Common Tax Exposures Can Complicate a Transaction
Although lenders are generally superior in priority of investment recovery to equity holders, they are not immune from consequence of large tax exposures. As such, they should not overlook the potential for tax to delay, alter, or even completely derail an otherwise profitable deal. A tax due diligence review can identify and assess the potential tax exposures leading to complications, impact on the quality of earnings, and overall value.
Here are some of the more common tax exposure issues that may be discovered during tax due diligence.
- Was the election properly and timely made by all shareholders at the date of election?
- Has the company had only eligible S corporation shareholders at all times?
- Have all income and loss allocations and distributions been made pro-rata to all shareholders?
If the election has been terminated for violating any of the eligibility requirements, the entity may be liable for corporation taxes for all open tax years (typically three).
For taxable (“C”) corporations, potential exposures exist not only in the timing or actual amount of any Net Operating Loss (“NOL”) carryforwards accumulated in prior years, but also in their ability to utilize them. Ownership changes (including partial changes) can trigger limitations on the use of NOLs to offset taxable income. NOLs utilized, notwithstanding a triggered limitation, create a potential exposure likely to be discovered on audit.
Some state and local jurisdictions do not recognize the Subchapter S election, imposing net income tax at the entity level as if the entity is a C corporation. Other jurisdictions impose various franchise or gross receipts taxes on Subchapter S corporations and partnerships. Many companies, mistakenly or otherwise, do not file income tax returns in states where their activities have established income tax nexus. Once nexus is established, if the company is a taxable C corporation it may have significant potential exposure for income tax liability. This will depend on the amount of net income apportioned to the state.
Many states have recently enacted economic nexus statutes that impose income or gross receipts taxes on companies that have no physical presence in the state, but whose revenue derived from the state, exceeds a specified threshold. Companies selling across the country are often blissfully unaware that their top line growth to a geographically diverse customer base has rendered them liable for state income taxes to which they were previously not subjected.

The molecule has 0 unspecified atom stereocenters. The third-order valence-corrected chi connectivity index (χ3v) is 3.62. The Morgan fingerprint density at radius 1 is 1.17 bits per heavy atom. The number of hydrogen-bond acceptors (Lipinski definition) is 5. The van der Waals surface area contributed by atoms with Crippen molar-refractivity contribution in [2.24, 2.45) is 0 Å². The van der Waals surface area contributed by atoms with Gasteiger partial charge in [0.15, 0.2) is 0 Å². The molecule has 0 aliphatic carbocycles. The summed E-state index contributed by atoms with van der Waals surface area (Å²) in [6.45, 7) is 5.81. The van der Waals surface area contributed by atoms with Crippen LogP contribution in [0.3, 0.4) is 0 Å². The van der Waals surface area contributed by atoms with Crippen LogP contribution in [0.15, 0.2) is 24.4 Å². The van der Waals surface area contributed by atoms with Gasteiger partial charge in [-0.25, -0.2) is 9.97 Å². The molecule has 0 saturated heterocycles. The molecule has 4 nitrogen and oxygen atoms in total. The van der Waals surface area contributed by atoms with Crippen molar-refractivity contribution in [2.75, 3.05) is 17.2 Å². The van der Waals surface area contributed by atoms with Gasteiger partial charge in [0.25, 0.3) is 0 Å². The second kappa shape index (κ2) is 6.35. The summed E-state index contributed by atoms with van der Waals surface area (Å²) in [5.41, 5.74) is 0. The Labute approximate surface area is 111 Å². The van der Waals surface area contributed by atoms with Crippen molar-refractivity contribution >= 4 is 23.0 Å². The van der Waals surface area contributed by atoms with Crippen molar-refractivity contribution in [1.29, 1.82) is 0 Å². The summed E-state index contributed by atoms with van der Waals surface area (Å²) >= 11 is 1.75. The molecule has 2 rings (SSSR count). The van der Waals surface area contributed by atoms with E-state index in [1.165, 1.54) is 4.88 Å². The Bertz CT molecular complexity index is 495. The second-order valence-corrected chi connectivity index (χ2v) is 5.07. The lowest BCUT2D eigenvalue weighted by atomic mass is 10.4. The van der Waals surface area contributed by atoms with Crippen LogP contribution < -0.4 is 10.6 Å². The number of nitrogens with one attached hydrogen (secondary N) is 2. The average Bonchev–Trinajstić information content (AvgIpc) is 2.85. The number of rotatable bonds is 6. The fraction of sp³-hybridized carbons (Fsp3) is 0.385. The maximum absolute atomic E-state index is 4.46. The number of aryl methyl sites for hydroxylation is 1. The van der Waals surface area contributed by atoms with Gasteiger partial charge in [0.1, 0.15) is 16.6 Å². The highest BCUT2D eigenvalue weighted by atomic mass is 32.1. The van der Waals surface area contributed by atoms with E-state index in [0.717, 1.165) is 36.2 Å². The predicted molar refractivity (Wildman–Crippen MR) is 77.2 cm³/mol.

All too common is the failure to comply with sales tax requirements in states where independent contractors provide services to, or on behalf of, the taxpayer.
The growth of the internet has created traps for the unwary. Many states have enacted “Amazon laws” that attribute the physical presence of one otherwise unrelated business to another where certain online relationships, known as “click-through nexus,” exist between the two.
The other side of sales tax is use tax. Purchases of supplies and equipment to be used by the company in conducting its business are subject to sales tax because, for such purchases, the company is the end user. If (properly or improperly) sales tax is not collected on the transaction, the business is required to file a use tax return and remit the appropriate amount of tax.
Regardless of the U.S. taxability of foreign operations, the existence thereof may trigger information reporting and/or tax withholding requirements. The presence of foreign ownership, foreign subsidiaries, and foreign bank accounts all trigger information reporting requirements that carry penalties of $10,000 per required form, per year.
When transactions between U.S. companies and foreign related entities are not done based on arm’s -length pricing, potential exposures may exist in the U.S. or foreign country (or both). Companies that have not had proper transfer pricing studies prepared are at greater risk of exposure.
Any advice contained in this communication, including attachments and enclosures, is not intended as a thorough, in-depth analysis of specific issues. Nor is it sufficient to avoid tax-related penalties. This has been prepared for information purposes and general guidance only and does not constitute professional advice. You should not act upon the information contained in this publication without obtaining specific professional advice specific to, among other things, your individual facts, circumstances and jurisdiction. No representation or warranty (express or implied) is made as to the accuracy or completeness of the information contained in this publication, and CohnReznick LLP, its partners, employees and agents accept no liability, and disclaim all responsibility, for the consequences of you or anyone else acting, or refraining to act, in reliance on the information contained in this publication or for any decision based on it.